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‘Momentous’: Palace Letters tipped to set off new republic debate

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“There was pretty strong institutional force that the letters not be released,” Professor Hocking said in an interview.

“But it’s our history and it’s about our knowledge of that history. It has been a distorted history, one for which the true details have emerged crab-like over decades after strong research work to unravel what really happened.

“So the release of these letters is in itself momentous but also typical of the way the history of the dismissal has come to light – gradually, after great effort, and with quite volcanic repercussions.”

While the initial focus will be on the contested events of November 1975, Professor Hocking said the details in the letters would raise questions over “royal secrecy” claims for the Queen and whether Australia should become a republic.

“Inevitably, it will reflect upon how we feel having, as our head of state, a queen who is resident elsewhere and is not an Australian citizen,” she said.

“If we see that the system that we are told is not broken actually was broken in 1975, then I think people will think about whether we can do it better – without that murky, quasi-imperial notion of royal secrecy.

“That’s what the High Court has overturned: royal secrecy, which was presumed and then applied without any question really, even in our own archives. I think it’s a wonderful thing that that’s now in the past.”

Professor Hocking uncovered a mention of the letters in Sir John’s papers at the National Archives of Australia a decade ago.

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The former governor-general’s personal notes made clear the likely contents of a file titled “personal papers”, but the file itself was not open to the public. Only later, when Professor Hocking sought access through the courts, did it emerge that the Palace had acted in the weeks after Sir John’s death in 1991 to stipulate that the papers be kept secret until at least 2027 and royal approval would be needed before they were released.

“It was a very important change, following the Queen’s instructions. So how could they be Kerr’s personal papers if the Queen – or anybody – could come in and change the terms that Kerr had set quite clearly,” Professor Hocking said.

Sir Martin wrote to the then Speaker of the House of Representatives, Gordon Scholes, in the days after the dismissal to insist the Queen “has no part in the decisions which the Governor-General must take” in accordance with the constitution.

Professor Hocking said what was already known of the letters, including from the agreed facts in the High Court case, showed Sir Martin’s claim was “problematic” because the Palace appeared to have a part in Sir John’s decisions.

Other claims around the dismissal have been proved false over time. While Malcolm Fraser initially claimed it was “complete nonsense” to say he had advance knowledge of Sir John’s plan before he was made caretaker prime minister on November 11 that year, witnesses later revealed he and Sir John had conferred.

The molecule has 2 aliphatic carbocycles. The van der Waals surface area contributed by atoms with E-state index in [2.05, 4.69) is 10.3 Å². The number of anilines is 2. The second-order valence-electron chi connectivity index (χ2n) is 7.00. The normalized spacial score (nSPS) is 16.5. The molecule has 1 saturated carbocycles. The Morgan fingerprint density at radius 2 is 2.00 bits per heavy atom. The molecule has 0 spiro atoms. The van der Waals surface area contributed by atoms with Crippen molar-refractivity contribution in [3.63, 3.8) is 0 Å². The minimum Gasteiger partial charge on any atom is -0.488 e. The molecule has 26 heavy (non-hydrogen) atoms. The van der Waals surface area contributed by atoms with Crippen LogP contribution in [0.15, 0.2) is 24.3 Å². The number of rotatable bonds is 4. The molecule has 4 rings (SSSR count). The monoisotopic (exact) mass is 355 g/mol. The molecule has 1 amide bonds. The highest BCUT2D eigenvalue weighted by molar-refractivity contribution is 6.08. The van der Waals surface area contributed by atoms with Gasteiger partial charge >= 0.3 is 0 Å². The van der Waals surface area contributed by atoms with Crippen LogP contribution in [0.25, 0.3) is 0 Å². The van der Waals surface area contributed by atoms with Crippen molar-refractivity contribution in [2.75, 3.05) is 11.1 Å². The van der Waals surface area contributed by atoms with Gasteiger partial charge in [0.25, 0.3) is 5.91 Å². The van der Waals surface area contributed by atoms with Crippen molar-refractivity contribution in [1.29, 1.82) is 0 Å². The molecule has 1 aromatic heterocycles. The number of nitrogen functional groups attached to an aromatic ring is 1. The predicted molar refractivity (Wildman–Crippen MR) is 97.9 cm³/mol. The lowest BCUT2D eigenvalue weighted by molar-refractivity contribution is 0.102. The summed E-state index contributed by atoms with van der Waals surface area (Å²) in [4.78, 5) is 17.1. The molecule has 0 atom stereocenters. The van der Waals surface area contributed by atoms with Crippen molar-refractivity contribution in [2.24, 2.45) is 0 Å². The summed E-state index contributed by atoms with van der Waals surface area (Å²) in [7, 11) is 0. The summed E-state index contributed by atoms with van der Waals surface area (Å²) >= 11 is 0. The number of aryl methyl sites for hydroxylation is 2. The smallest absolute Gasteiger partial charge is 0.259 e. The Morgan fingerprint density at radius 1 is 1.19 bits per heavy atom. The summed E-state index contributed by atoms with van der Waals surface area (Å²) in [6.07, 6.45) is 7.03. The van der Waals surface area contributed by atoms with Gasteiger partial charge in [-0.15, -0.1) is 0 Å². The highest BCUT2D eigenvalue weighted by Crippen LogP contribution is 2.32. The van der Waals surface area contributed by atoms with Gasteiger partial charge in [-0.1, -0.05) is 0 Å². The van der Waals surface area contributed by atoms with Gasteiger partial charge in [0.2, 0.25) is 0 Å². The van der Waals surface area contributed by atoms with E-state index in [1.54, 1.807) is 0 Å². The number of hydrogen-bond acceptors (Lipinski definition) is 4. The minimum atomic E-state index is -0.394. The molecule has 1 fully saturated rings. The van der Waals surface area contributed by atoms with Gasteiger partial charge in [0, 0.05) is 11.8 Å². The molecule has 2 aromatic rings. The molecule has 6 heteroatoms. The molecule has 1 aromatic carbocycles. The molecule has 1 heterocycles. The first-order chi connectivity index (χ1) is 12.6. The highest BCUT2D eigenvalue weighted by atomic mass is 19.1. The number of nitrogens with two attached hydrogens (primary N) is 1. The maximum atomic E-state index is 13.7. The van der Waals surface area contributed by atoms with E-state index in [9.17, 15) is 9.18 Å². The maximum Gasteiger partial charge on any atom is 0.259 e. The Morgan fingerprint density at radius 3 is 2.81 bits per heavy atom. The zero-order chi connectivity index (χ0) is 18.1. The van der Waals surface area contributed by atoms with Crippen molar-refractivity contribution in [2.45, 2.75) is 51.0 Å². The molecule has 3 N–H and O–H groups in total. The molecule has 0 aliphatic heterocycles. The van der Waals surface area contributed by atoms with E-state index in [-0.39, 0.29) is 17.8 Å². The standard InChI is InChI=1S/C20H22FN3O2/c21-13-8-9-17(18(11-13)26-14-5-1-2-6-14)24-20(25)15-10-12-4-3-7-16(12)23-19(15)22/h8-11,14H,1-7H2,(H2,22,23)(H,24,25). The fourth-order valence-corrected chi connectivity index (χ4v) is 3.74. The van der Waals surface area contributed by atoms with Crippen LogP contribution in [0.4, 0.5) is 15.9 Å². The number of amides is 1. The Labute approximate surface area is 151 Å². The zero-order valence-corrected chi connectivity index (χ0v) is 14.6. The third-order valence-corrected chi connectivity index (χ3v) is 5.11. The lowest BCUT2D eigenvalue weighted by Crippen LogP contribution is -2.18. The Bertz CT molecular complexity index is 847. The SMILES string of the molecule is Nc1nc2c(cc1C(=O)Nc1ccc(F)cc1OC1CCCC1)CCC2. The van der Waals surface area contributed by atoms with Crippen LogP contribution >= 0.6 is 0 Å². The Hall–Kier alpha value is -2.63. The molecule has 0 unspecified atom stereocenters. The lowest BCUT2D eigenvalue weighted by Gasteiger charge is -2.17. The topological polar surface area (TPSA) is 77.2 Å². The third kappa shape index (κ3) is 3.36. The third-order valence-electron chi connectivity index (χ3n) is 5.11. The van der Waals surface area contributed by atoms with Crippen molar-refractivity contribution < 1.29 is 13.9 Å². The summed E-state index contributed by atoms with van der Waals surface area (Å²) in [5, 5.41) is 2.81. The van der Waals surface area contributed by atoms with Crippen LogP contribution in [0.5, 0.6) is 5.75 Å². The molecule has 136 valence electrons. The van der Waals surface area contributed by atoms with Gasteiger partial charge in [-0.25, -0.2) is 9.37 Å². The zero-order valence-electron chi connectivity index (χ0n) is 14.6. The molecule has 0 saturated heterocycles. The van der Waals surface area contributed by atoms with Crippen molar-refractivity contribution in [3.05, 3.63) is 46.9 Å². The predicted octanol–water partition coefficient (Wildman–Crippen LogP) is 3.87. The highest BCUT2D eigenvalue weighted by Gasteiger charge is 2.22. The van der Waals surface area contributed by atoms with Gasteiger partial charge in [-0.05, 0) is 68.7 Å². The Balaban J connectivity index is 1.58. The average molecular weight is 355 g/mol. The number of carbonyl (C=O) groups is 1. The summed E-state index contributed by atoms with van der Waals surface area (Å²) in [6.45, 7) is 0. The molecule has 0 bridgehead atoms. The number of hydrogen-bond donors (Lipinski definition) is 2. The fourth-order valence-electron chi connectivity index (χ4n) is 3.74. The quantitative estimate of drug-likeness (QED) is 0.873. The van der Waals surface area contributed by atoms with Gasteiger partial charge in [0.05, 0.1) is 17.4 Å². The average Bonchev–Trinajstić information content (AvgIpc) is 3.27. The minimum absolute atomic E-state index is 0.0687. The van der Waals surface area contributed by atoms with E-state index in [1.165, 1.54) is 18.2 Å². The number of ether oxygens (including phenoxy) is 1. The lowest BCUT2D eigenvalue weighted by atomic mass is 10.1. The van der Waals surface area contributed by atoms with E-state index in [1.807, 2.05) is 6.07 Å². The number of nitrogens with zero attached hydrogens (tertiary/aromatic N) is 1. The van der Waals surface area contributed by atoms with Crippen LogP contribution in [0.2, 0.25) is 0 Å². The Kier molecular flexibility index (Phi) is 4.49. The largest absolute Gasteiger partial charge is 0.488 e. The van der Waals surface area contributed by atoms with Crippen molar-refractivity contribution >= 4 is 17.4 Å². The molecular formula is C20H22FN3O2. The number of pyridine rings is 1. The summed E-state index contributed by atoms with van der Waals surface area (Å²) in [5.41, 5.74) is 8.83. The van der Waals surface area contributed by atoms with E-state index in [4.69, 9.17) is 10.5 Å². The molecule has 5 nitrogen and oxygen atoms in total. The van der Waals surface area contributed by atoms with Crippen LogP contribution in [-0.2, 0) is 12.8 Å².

Another secret, kept for 37 years, was that High Court judge Sir Anthony Mason had advised Sir John to the point of drafting a letter to be used to dismiss Mr Whitlam, although Sir John replaced this with a letter of his own.

‘The release of these letters is in itself momentous but also typical of the way the history of the dismissal has come to light – gradually, after great effort, and with quite volcanic repercussions.’

Historian Jenny Hocking

“This is a shocking travesty of history, that the people involved, the key protagonists, manipulated the history,” Professor Hocking said. “That’s been a really distressing thing for me, to come to that realisation as I did this research.”

But Sir John appeared to hope the letters would be released one day, just as he appeared to want Sir Anthony’s role to be revealed to add to the public knowledge of the advice from the High Court chief justice, Sir Garfield Barwick.

“He felt this would have bolstered the actions that he took,” she said of the release of the letters.

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One document, which the National Archives released to Professor Hocking eight years after she applied for it, showed Sir John consulted the Palace when writing his memoir, Matters for Judgment, and removed some passages to satisfy Sir Martin. The letter from the Palace about the book was not released.

Professor Hocking said the court dispute over the letters raised questions about the National Archives when submissions to a review of the organisation last year, conducted by former public servant David Tune, revealed dissatisfaction with the way it was run and its shortage of funds.

“I’m not alone in waiting years for documents,” she said.

“If you look at the submissions to the Tune review, they’re damning. The archives have had their resources slashed, as many public sector organisations have, and that puts a question over their decision to contest this all the way to the High Court.

“That has cost them more than $2 million because all costs were awarded against the archives. I think there’s a pressing question about their financial priorities at such a critical time.”

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